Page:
the global sustainable competitiveness index

the sustainable competitiveness model

The Sustainable Competitiveness Index is built and calculated based on the sustainable competitiveness model that covers 73 data indicators grouped in 4 pillars:

  • Natural Capital is the based to sustain a society and economic activities: the given natural environment within the frontiers of a country, including availability of resources, and the level of the depletion of those resources.
  • Resource Intensity is a measurement of efficiency, and thus an element of competitiveness: the efficiency of using available resources(domestic or imported) as a measurement of operational competitiveness in a resource-constraint World.
  • Sustainable Innovation is key to sustain economic development in the globalised market: the capability of a country to generate wealth and jobs through innovation and value-added industries in the globalised markets
  • Social Cohesion is the fundamental stability required to maintain interruption-free economic activities: the health of populations, equality, security and freedom within a country

Individual indicators for the 4 pillars are shown in graphics on the right.

data sources

In order to exclude subjectivity, only quantitative data has been taken into account.

Only data from reliable sources was included in the index. Most data points and data series were extracted from the World Banks statistical database as well as from the combined UN database that contains statistical data across several UN agencies.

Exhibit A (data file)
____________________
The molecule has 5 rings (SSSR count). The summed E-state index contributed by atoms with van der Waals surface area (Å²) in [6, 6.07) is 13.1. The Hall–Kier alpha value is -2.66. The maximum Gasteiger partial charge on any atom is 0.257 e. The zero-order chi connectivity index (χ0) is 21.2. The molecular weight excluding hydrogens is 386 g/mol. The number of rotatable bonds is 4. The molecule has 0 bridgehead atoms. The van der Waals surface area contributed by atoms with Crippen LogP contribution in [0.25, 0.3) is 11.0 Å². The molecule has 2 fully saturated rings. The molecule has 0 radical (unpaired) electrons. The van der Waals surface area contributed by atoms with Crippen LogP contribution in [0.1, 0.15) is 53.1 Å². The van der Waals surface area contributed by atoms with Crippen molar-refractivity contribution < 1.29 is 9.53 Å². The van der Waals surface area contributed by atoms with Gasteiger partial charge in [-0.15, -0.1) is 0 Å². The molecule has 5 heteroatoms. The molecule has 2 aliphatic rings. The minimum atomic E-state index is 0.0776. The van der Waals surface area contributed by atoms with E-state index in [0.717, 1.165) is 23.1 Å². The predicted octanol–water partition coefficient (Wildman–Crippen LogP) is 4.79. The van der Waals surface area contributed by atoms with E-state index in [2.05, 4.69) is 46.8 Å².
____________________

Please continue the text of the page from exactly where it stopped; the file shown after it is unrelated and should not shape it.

taking into account developments and trends: analysis over time

Current or recent data on its own limits the perspective to a momentary picture in time. However, the momentary status is not sufficient to gain a true picture of the sustainable competitiveness, which is, by definition, forward-looking. Of equal importance are therefore the development and recent trends of the indicators and their performance. Analysing trends and developments allows for understanding of where a country is coming from – and,  more importantly - indicates the direction of future developments. Increasing agricultural efficiency, for example, indicates a country's capability to feed an increasing population in the future, or the opposite if the trends are decreasing. Where sufficient data series are available, the trend was calculated for the latest 5 years available and scored to evaluate the current level as well as the future outlook and sustainability potential of a country based on recent developments.


The raw data as provided by the various databases consist of numerical values. While values can be ranked against each other, they cannot be compared or added to other values (two apples plus three oranges are not equal to five pineapples). It is therefore necessary to extract a scalable and comparable score from the raw data as a first step. In the second step, the relative importance of the indicator is assessed against other indicators to calculate the sustainability performance.

The Sustainable Copmpetitiveness Model

Natural capital indicators (click to enlarge)

Resource intensity indicators (click to enlarge)

Sustainable innovation capability indicators (click to enlarge)

Natural capital indicators (click to enlarge)

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